Nude Art and the brain hemispheres
The art of nudes
The nude form is expressed in many arts like painting, sculpting, photography, and also in writing and music. My guess is that as soon as humans started to describe the beauty of life, humans started to describe the nude form.
In those thousands of years of celebrating and expressing the nude form, all is said and done, and what’s left over to do is to add the artist’s own observation and associations with the complex study of the nude form.
That’s something I need to keep in mind while creating nude art. I need to question myself about what my own view or association is with nude art. There lies the opportunity to create meaningful and creative work.
Why is it that the nude form is described in so many art forms and by so many artists? Is it because of the shape of the body? Is it because of our associations with the human body? The human body can represent many things, obviously it can represent love or sex, strength and health. But it can also represent age, lust, pleasure or pain. So many emotions can be expressed by the human body. And then there’s the association of the artist, but also of the viewer. Both can be completely different and can be a combination of any of the mentioned examples.
It is therefore that nude art can be so complex and in order to create something meaningful it requires careful consideration and sensitivity.
Progress comes slowly
My third nude model photoshoot.
I recently had my third nude model photoshoot in my studio. I feel that I slowly get a grip on the whole process of such a shoot. Although I have quite some photographic experience, photographing a model in such an intimate setting is still a challenge to me. How do you make your model, but also yourself comfortable? What is the concept and in what detail do you need to explain the concept? What are all the elements within the process of such a shoot?
So many questions, but with every shoot my confidence and experience grows and I guess it is all a matter of just doing.
What's also still challenging is to me is posing a model and creating a composition. Composition is not new to me, but posing models to create a composition certainly is. Suddenly so many details besides the composition also need attention! How are the fingers placed? How does the pose of the model change the form of the body? What expression do you want the model to have?
In street photography the photographer does not have any influence over such details. Objects and people form a composition and it's your job as a photographer to be at the right place at the right time in order to capture the composition which is unfolding within the frame. In the studio the photographer needs to know the wanted composition before he is able to recreate the composition. This aspect is new to me.
Luckily Noa is an experienced nude model and had no problems to pose, but I wish that I'm quickly capable to "see" what I want before I make the shot.
I also lack the skills to come up with a good concept. I might have some idea in my head in the form of an atmosphere or elements I want to use, but I'm not able yet to use these ideas to form a concept. Sometimes I wonder if I need a concept, but then....what am I going to photograph...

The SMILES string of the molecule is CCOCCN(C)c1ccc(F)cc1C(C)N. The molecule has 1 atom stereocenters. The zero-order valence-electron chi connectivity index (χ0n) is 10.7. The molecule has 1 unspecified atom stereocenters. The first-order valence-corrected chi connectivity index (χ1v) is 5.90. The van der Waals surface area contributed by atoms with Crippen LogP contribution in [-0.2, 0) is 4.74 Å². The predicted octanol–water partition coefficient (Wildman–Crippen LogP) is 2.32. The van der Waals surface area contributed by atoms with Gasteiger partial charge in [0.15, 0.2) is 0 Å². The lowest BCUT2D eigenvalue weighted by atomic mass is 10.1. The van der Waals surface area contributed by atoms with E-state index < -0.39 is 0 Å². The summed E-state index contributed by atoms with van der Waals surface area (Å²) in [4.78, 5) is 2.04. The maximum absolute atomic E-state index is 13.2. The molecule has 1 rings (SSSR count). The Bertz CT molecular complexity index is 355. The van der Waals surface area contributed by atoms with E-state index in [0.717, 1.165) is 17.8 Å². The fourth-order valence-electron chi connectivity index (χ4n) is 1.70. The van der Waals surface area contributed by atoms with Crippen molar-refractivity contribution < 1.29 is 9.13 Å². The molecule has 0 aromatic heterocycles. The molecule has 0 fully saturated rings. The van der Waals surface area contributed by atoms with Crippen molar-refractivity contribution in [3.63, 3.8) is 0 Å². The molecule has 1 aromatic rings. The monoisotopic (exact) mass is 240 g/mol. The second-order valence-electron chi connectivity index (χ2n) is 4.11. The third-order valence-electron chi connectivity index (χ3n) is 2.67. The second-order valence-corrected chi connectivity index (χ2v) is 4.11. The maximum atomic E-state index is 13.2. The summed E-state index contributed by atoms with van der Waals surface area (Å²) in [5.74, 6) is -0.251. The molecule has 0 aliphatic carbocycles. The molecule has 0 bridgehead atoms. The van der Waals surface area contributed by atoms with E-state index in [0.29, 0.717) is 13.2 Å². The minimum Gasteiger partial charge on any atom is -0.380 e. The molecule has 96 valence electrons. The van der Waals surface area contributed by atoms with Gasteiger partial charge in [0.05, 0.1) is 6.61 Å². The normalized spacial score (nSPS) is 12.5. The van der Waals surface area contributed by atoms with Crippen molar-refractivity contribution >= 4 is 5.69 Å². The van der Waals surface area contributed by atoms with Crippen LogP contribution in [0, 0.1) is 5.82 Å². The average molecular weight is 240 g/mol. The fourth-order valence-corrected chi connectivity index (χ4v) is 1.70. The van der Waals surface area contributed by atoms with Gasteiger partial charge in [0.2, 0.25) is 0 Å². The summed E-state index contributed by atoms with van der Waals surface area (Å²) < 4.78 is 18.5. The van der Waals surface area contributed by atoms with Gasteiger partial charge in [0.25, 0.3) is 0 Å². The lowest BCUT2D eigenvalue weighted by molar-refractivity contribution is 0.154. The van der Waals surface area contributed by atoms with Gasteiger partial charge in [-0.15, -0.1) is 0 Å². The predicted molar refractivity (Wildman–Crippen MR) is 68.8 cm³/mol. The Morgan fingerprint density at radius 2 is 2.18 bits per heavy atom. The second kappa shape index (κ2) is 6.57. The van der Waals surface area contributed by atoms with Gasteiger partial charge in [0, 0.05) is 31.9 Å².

So much still to learn!
What's in a portrait?
A portrait photo seems like a simple concept. Photograph a person's head, and there you have it, a portrait.
But why is a portrait not just a photo of a person's head?
What is the use of a portrait?
Families hang a (family) portrait on a wall to look at for themselves, or to remember a loved one. Newspapers use portrait photos to introduce the subject of the article. An environmental portrait connects the subject to its surroundings in order to explain or introduce something about the subject. And sometimes the sole function of a portrait photo is to wonder about someone’s beauty, character or emotions.
With all of these examples, the setting of the displayed photo gives the portrait its meaning and therefore the viewer knows or feels how he or she should interpret the portrait But what if that setting is not so obvious? Does the portrait lose it’s meaning and becomes just a photo of a person's head?
The type of portrait and the setting of a portrait determines how we try to interpret the portrait. But what about the content of a portrait? We connect with people by making eye contact. It tells us a lot about the person we look at. Is a photo of a person without the head or a person photographed from behind still a portrait? I do think so. As soon as it is clear that the person on the photo is the main subject of the photo, the photo becomes portrait.
When you look at a portrait, please ask yourself, who do you see?
What does that say about yourself?
Why do I photograph nudes?
In order to answer that completely there are two more questions that need to be answered. Why do I photograph? What is nude to me?
I’ll try to keep it short.
Why do I photograph?
For me photography is a way to be creative. I like camera’s, I like to create, and I like to experience growth in the quality of the work I produce. A photograph captures something that “was there”. Preferably people.
What is Nude to me?
Nude vs naked, what is the difference? To me a naked person is a person without clothes. In nude art the naked person in service of art. Nude art. The nude person performs, the artist translates and records.
So, why do I photograph nudes?
People are fascinating, bodies are fascinating, emotions are fascinating, expressions are fascinating and photographing nudes is a way to explore all these fascinations. It's a way to translate and record these fascinations into art.